December 2, 2021: Mechanism of an octopus-like virus replication machinery unraveled

Thursday, 02. December 2021

Hamburg/Grenoble. A research team from the Bernhard Nocht Institute for Tropical Medicine (BNITM), EMBL Grenoble and the HPI/UHH Department "Structural Cell Biology of Viruses" at the CSSB have studied nine structures of an essential Lassa virus protein in different functional states. The protein is necessary for virus replication and thus provides excellent targets for antiviral agents. The results have now been published in the journal Nature Communications.

Endemic in Western African countries, Lassa virus is transmitted to humans through food or household items that are contaminated with the urine or faeces of Mastomys rats. Although many human infections with Lassa virus are asymptomatic, about one in five patients develops a severe haemorrhagic disease, attacking vital organs like the liver, spleen, and kidneys. The World Health Organization lists Lassa fever as a significant public health threat. The infectious disease has a high epidemic potential; without a vaccine or reliably effective drugs.

"Although research groups worldwide are working on a vaccine, an effective antiviral drug is urgently needed to reduce the number of severe cases and deaths," explains Dr. Maria Rosenthal, BMBF junior research group leader at the BNITM. This is where structural biology can help.

Promising Lassa virus targets for science

The collaboration between the research groups at EMBL Grenoble, BNITM, and the HPI/UHH research department “Structural Cell Biology of Viruses” at the CSSB resulted in a paper recently published in Nature Communications. It details nine structures of the Lassa viral polymerase in different functional configurations. In an infected cell, this enzyme replicates the virus’s genetic information and ensures the production of building blocks for the construction of new viruses - it is therefore essential for the survival of the virus.

The polymerase has a peculiar architecture with a core and flexible outer components. “We call the Lassavirus polymerase an 'octopus' because it looks like it has arms that swim around, which makes it very hard to fix it in one position,” explains one of the three lead authors, Dr. Tomas Kouba of the EMBL group. “When you observe this ‘octopus’, you also want to see how it behaves, how it moves its arms to eat or catch something,” explained Kouba. "However, these movements are very fast, which makes them difficult to visualize with sufficient precision."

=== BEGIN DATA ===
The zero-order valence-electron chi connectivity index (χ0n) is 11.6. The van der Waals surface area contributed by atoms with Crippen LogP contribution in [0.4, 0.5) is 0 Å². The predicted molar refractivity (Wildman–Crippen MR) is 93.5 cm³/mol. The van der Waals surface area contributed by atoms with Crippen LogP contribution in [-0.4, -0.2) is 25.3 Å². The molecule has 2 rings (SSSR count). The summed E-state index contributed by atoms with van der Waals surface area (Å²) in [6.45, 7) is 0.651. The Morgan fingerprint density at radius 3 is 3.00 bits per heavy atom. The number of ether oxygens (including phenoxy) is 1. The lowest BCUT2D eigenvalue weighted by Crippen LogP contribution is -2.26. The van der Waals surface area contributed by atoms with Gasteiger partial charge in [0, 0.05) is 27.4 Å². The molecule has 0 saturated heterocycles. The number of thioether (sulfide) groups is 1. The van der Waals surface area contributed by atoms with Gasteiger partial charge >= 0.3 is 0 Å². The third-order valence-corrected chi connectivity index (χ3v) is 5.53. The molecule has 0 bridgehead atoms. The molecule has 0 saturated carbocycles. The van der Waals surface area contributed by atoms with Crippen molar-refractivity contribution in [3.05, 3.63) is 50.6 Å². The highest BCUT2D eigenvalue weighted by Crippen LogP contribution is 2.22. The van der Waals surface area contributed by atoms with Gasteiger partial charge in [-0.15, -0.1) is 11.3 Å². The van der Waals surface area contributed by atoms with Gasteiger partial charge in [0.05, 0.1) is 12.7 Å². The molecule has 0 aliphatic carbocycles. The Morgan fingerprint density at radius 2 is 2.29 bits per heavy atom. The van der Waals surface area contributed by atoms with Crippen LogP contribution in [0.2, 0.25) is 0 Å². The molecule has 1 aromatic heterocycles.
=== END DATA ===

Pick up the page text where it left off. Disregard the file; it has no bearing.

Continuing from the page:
To further investigate the polymerase, the international research group used the modern technique of cryo-electron microscopy: “The power of cryo-EM is that you take millions of pictures of the protein. Then you can sort them into several boxes: one box with an arm up, and then one box with the arm down,” Rosenthal added. "You end up with high-resolution individual images of the octopus’ arms in different positions instead of a washed-out image of all the positions of the arm at the same time. That way you can model the arms reliably."

These studies provide crucial insights into the Lassa virus, which has only four different viral proteins ‒ very few compared to other viruses, such as herpes or SARS-CoV-2, which have dozens of components. The proteins make up for their small number by assuming multiple functions simultaneously, like a Swiss Army knife.

One Health: preparedness

The researchers supplemented their findings on the structure of Lassa polymerase with further experiments on the regulation of enzyme function and the importance of individual components of the enzyme. "Only through the combined expertise of all partners, was it possible to visualize and understand this complex enzyme," Rosenthal emphasizes. "Structural biology is important to understand what we are dealing with," she explains further. Because how can you win a fight if you don't really know who you're fighting? With the knowledge of how these viruses work exactly, science can develop more ideas on how people can fight these viruses in a sustainable, global and coordinated way.


The BNITM and the HPI are already long-standing partner institutes: Since the founding of the Leibniz Center Infection (LCI) in 2005, groups of the two institutes have been conducting joint research on topics of "Global and Emerging Infections" as a core competence in the Hamburg scientific area.



Kouba T, Vogel D, Thorkelsson SR, Quemin ERJ, Williams HM, Milewski M, Busch C, Günther S, Grünewald K, Rosenthal M & Cusack S. Conformational changes in Lassa virus L protein associated with promoter binding and RNA synthesis activity. Nat Commun 12, 7018 (2021).